Vi­o­lent takeover of power an af­front to democ­racy

Chronicle (Zimbabwe) - - National News -

THE in­au­gu­ra­tion of Zambia’s sixth repub­li­can Pres­i­dent, Mr Edgar Chagwa Lungu, who was sworn in on Tues­day at a cer­e­mony at­tended by Pres­i­dent Mu­gabe among other African lead­ers, shows that Africa is ca­pa­ble of achiev­ing true democ­racy with­out the need for for­eign in­ter­fer­ence or vi­o­lence. Mr Lungu of the Pa­tri­otic Front (PF) party won 50.35 per­cent of the vote, against 47.67 per­cent for his main ri­val Mr Hakainde Hichilema of the United Party for Na­tional De­vel­op­ment (UPND) dur­ing elec­tions held on 11 Au­gust. Mr Hichilema mounted un­suc­cess­ful bids to set aside the re­sult and block Tues­day’s in­au­gu­ra­tion af­ter the courts ruled in favour of the in­cum­bent.

Pres­i­dent Mu­gabe and his Botswana coun­ter­part Pres­i­dent Ian Khama; vice pres­i­dents of Namibia, Tan­za­nia, Kenya, In­dia and Uganda as well as the Prime Min­is­ter of the Demo­cratic Repub­lic of Congo, were among for­eign dig­ni­taries and lead­ers of re­gional bod­ies present at the swear­ing in cer­e­mony.

Zam­bian found­ing fa­ther Dr Ken­neth Kaunda, and fourth repub­li­can pres­i­dent Ru­piah Banda, were also among the prom­i­nent lo­cals in at­ten­dance. In his speech, Mr Lungu noted that there had been pock­ets of post-elec­tion vi­o­lence and said he would set up a com­mis­sion of in­quiry into the mat­ter.

“Com­pet­i­tive en­ter­prises tend to bring the worst in some of us. On my part, I have no time to set­tle scores. Let us rise above our dif­fer­ent views,” he said.

But Mr Lungu warned that pros­per­ity could not be achieved in an en­vi­ron­ment of ac­ri­mony and with­out peace.

“To our ri­vals we say what unites us is far more than what di­vides us,” he said.

The Zam­bian Pres­i­dent’s mes­sage res­onated with that of his Zimbabwean coun­ter­part and el­der states­man, Cde Mu­gabe, who spoke pas­sion­ately about the need for Africa to guard its sovereignty jeal­ously.

Ad­dress­ing thou­sands of peo­ple who packed Lusaka’s He­roes’ Sta­dium, Pres­i­dent Mu­gabe said or­gan­i­sa­tions and po­lit­i­cal par­ties that seek to use vi­o­lent means to at­tain power have no place in a democ­racy and such out­fits are not wel­come in Africa.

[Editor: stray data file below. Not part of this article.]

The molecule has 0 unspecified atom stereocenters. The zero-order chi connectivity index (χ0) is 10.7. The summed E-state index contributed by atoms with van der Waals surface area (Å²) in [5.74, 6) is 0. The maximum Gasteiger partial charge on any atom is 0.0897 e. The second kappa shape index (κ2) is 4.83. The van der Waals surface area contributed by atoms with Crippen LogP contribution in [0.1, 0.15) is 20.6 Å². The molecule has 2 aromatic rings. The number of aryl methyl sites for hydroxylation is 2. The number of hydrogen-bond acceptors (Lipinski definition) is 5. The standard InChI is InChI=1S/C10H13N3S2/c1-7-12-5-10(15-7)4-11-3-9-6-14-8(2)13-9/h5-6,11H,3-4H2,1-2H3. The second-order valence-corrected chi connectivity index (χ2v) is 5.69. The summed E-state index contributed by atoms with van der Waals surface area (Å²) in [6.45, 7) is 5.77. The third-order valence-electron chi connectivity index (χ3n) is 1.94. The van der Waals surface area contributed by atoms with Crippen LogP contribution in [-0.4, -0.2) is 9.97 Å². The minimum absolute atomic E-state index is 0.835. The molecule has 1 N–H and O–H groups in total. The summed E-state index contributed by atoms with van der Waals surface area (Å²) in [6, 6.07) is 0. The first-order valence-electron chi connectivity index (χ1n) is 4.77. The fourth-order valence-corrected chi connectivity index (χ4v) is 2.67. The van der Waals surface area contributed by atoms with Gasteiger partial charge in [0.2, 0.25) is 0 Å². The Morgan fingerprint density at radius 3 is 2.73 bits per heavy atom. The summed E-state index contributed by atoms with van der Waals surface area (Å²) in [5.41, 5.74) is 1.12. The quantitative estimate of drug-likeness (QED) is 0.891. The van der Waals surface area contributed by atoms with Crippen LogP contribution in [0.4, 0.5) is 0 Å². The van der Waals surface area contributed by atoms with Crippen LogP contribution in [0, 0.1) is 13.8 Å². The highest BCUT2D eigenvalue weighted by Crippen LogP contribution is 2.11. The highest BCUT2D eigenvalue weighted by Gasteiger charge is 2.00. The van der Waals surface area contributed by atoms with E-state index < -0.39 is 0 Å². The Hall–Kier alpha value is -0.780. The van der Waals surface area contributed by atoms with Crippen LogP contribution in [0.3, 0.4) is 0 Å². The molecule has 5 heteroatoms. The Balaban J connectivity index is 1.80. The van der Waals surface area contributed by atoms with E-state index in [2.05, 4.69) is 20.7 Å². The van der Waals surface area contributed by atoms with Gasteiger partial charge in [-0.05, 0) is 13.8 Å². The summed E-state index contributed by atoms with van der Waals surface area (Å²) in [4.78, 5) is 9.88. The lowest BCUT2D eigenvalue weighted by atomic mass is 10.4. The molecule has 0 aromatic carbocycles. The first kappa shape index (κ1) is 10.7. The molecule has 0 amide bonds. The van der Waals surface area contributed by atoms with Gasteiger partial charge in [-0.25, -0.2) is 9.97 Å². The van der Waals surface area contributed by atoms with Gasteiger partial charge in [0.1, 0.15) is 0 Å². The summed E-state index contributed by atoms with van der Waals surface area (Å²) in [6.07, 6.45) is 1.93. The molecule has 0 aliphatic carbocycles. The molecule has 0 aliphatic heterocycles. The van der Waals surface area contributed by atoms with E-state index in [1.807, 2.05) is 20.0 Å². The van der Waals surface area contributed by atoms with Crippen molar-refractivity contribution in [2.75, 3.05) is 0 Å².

He said African coun­tries should be free of for­eign in­ter­fer­ence and be able to pro­vide an en­vi­ron­ment for so­cio-eco­nomic progress for their peo­ples. “We say the mes­sage, revo­lu­tion­ary mes­sage of free­dom, of in­de­pen­dence with­out out­side in­ter­fer­ence, should be the mes­sage ev­ery­where in Africa now,” he said.

“But that mes­sage of free­dom and in­de­pen­dence can only be en­hanced if we main­tain democ­racy in our states, and demo­cratic states are peace­ful states.

“Demo­cratic states do not en­ter­tain, nor can they be ex­pected to tol­er­ate or­gan­i­sa­tions which are vi­o­lent, or­gan­i­sa­tions which want to use vi­o­lent means to get to power. No! And I am glad that in Zambia, all has been peace­ful, all has been non-vi­o­lent,” said Pres­i­dent Mu­gabe who was de­liv­er­ing an ad­dress on be­half of African heads of State and Govern­ment, and lead­ers of re­gional bod­ies who at­tended the swear­ing in cer­e­mony.

Democ­racy, he said, should bring with op­por­tu­ni­ties for the peo­ple.

“Of course, hav­ing a po­lit­i­cal or­der which is demo­cratic is one thing. That or­der must also pro­vide us with op­por­tu­ni­ties: eco­nomic op­por­tu­ni­ties, so­cio-eco­nomic op­por­tu­ni­ties, I should say, that cater now for the lives and well­be­ing of our peo­ple.

“Hence, we must con­tinue in Sadc, in Comesa, in the African Union, to work to­gether on all those pro­grammes we have de­cided can as­sist the well­be­ing of our peo­ple. We want our peo­ple to be well de­vel­oped, to be well-ed­u­cated. We want our it chil­dren to be healthy, our peo­ple as a whole to be healthy.”

We agree with the Pres­i­dent and urge African coun­tries to heed his wise coun­sel. Free­dom and democ­racy can­not thrive in an en­vi­ron­ment of strife and con­flict. The Zam­bians have shown the rest of Sadc and the wider African con­ti­nent that it is pos­si­ble to re­solve elec­toral dis­putes with­out the need to re­sort to vi­o­lence.

We com­mend the peo­ple of Zambia for dis­play­ing ma­tu­rity and fore­sight in the man­ner in which they han­dled the dis­puted elec­toral out­come. In the same vein, we urge op­po­si­tion po­lit­i­cal par­ties in Zim­babwe to take a leaf from the Zam­bian sce­nario and put their coun­try first in­stead of kow­tow­ing to the whims and caprices of for­eign pow­ers.

By re­sort­ing to vi­o­lent demon­stra­tions way be­fore the 2018 gen­eral elec­tions are due, the op­po­si­tion are show­ing their true colours and those of their pay­mas­ters who are anx­ious to avoid an­other em­bar­rass­ing de­feat for their prox­ies. As it be­comes in­creas­ingly clear that Pres­i­dent Mu­gabe will run in the forth­com­ing pres­i­den­tial poll, the West­ern over­lords and their lo­cal sur­ro­gates are at sixes and sev­ens.

Their pan­icky mode is be­trayed by their es­ca­la­tion of sub­ver­sive ac­tiv­i­ties which they hope will pre­cip­i­tate the fall of the State so that they can grab power in the en­su­ing chaos. We are glad that Pres­i­dent Mu­gabe has seen right through their shenani­gans and his Govern­ment is ready to deal with any mal­con­tents out to desta­bilise Zim­babwe.

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